December 18, 2007 |
Ilove this book. Curled up in a quiet corner of the college library, I was intending to read a few pages of "The Animal Dialogues." The next thing I knew, the day was gone, the book was done and I sat there grinning with the sweet, sad grin of someone who had just finished a delicious, exotic, omnivore's meal. Yes. Omnivore. For that is what we humans are: omnivorous animals. We eat everything. Plants. Animals. Look me in the eye. What do you see? An omnivorous, bipedal, mostly naked ape.
November 17, 2002 |
First-rate writers and books keep emerging from the American West and delineating the Western experience in smart, edgy ways. Lately there have been Judy Blunt, a memoirist who tells of leaving the constraints of ranch life in the vicinity of Montana's Fort Peck Reservoir in "Breaking Clean," and novelist Judith Freeman, who, in "Red Water," depicts the haunting results of violence following Utah's Mountain Meadows Massacre.
December 29, 2002 |
CRAIG Childs finds it strange to be in a place "where people actually go." Eight months of each year he spends walking the Southwest, mostly the Colorado Plateau. If he's lucky, the way he sees it, he gets lost. Traveling in an area that has a few footprints here and there, a place to park the truck before you walk into the canyon, well, he finds this funny, the way some of us chuckle if we happen to find ourselves in McDonald's. What is he looking for?
January 2, 2005 |
The Way Out A True Story of Survival Craig Childs Little, Brown: 288 pp., $23.95 Here, then, are my New Year's presents to you: two books about redemption and the triumph of humankind's good nature. "Some of us remain in our places," writes Craig Childs, who has been wandering the Colorado Plateau (sometimes eight months at a stretch) and sending back reports for several decades "while others flee. I am one who remained."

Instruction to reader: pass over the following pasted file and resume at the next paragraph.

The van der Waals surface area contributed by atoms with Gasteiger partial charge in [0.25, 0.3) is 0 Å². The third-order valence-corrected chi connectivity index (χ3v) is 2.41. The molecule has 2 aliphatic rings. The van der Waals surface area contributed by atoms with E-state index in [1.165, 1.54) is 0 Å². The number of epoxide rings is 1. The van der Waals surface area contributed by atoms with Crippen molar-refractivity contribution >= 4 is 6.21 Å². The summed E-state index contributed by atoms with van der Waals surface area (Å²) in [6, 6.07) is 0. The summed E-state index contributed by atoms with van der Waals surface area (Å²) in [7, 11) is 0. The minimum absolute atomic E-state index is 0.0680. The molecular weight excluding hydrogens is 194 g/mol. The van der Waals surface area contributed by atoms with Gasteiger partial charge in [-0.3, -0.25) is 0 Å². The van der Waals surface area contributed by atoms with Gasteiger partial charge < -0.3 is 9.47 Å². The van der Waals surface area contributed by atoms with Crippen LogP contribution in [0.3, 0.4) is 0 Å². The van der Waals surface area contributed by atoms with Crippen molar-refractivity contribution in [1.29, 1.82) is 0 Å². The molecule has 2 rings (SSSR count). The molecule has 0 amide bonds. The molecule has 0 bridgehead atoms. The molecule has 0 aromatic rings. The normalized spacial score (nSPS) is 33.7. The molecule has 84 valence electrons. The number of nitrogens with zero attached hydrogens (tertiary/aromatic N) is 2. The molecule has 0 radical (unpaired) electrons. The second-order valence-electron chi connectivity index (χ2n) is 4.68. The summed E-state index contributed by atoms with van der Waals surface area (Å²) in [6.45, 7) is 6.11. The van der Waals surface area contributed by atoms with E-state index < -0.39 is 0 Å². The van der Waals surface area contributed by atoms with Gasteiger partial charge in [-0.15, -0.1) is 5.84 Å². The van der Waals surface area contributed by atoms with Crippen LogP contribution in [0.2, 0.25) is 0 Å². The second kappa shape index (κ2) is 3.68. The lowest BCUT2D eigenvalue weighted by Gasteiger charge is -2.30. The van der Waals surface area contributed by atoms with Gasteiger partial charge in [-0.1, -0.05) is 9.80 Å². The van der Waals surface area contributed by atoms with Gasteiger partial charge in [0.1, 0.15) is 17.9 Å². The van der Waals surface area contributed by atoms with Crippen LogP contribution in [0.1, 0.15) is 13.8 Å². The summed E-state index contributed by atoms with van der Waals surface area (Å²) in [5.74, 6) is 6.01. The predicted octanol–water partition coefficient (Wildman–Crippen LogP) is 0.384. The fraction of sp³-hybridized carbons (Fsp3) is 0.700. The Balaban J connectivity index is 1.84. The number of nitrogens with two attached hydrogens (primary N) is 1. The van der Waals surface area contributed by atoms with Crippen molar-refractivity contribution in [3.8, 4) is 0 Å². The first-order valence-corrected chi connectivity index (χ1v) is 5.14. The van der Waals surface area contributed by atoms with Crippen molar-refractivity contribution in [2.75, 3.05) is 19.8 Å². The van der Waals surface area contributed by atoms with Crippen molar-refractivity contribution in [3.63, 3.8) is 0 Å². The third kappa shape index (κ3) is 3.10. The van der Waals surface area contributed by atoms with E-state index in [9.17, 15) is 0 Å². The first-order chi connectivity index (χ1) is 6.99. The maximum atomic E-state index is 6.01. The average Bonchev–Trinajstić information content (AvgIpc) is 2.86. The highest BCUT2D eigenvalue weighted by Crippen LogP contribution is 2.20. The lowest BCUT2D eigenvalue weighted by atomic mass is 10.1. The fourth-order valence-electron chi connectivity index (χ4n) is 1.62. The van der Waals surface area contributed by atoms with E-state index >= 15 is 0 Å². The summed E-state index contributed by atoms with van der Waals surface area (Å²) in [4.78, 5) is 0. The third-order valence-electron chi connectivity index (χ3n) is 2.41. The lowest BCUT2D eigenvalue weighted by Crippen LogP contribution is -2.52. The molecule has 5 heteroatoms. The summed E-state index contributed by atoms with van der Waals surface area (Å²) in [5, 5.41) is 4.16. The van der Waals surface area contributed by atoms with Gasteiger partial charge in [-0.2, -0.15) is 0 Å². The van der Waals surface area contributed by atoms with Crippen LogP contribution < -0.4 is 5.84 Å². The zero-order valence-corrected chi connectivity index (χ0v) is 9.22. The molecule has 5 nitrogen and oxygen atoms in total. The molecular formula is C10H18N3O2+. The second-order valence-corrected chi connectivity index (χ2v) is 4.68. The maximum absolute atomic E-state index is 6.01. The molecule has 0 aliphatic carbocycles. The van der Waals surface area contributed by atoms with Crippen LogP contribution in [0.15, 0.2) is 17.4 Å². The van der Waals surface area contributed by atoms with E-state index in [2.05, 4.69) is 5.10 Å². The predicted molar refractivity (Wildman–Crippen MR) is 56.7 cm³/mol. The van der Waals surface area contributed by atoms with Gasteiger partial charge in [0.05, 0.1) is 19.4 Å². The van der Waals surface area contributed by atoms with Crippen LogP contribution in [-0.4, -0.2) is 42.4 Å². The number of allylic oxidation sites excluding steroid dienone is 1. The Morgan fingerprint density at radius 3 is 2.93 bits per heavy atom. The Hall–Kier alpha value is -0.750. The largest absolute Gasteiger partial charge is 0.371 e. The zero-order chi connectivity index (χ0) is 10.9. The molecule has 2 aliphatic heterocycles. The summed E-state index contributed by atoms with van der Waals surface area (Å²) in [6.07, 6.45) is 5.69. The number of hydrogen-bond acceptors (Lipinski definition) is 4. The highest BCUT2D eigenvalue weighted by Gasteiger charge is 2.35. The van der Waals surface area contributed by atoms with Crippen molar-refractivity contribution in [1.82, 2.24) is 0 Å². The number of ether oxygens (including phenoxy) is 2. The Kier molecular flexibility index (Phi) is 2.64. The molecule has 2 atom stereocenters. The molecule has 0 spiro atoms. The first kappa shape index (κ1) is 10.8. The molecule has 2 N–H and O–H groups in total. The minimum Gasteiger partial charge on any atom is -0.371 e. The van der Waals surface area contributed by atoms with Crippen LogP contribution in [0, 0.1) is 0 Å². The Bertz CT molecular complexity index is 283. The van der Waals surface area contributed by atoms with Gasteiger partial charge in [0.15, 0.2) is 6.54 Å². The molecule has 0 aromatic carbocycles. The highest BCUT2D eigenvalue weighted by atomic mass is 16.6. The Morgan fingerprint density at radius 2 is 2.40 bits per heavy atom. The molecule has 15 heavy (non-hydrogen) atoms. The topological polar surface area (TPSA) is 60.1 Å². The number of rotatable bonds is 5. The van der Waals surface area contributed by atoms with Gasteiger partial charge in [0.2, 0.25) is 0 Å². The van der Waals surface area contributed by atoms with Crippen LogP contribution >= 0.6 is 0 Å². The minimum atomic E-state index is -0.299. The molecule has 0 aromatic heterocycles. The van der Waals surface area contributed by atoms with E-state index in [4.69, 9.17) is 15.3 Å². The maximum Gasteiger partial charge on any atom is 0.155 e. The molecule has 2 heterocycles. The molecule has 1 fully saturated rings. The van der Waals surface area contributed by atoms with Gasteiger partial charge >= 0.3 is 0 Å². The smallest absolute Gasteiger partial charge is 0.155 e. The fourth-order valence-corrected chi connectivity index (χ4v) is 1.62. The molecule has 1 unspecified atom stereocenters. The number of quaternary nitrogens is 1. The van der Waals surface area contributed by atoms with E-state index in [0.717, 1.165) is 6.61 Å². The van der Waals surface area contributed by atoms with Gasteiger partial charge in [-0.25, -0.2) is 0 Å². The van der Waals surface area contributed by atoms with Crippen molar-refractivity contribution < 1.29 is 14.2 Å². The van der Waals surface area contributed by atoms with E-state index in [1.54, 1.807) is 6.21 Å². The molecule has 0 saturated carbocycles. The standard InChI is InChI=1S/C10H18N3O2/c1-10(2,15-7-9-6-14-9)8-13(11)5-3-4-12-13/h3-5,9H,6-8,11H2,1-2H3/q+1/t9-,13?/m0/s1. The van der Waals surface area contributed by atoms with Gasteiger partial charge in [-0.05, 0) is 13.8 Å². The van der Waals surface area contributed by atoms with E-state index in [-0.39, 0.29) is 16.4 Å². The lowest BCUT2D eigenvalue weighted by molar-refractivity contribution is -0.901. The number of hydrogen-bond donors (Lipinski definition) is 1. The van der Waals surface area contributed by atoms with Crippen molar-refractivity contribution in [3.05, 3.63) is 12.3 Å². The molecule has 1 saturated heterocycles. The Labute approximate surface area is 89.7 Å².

January 4, 2005
I was appalled that Craig Childs ["Aching Fingers, Concrete Toes," Dec. 28] not only entered an unguarded Anasazi ruin in Arizona but spent the night. Rather than "leave it be," they wandered through a "hive of ancient rooms." Many of our national treasures have been damaged by such thoughtless action. Walking on the rubble can damage the artifacts and structures that can give archeologists insight into ancient and extinct civilizations. Indeed, entering Anasazi ruins is prohibited on public lands.
December 9, 2008
Re "Trash, civilization's manna," Opinion, Dec. 3, and "Hunting and gathering -- and starving in rural Zimbabwe," Column One, Dec. 3 In his Op-Ed article, Craig Childs states, "There's something primal and deeply satisfying about searching for the manna of civilization." In the Column One article on Zimbabwe, The Times reports that "people search for scraps in garbage dumps, working shoulder to shoulder with baboons." The juxtaposition of these two articles in the same edition of The Times is deeply disturbing, and one would hope that Childs might reconsider his blithe and light-hearted comments.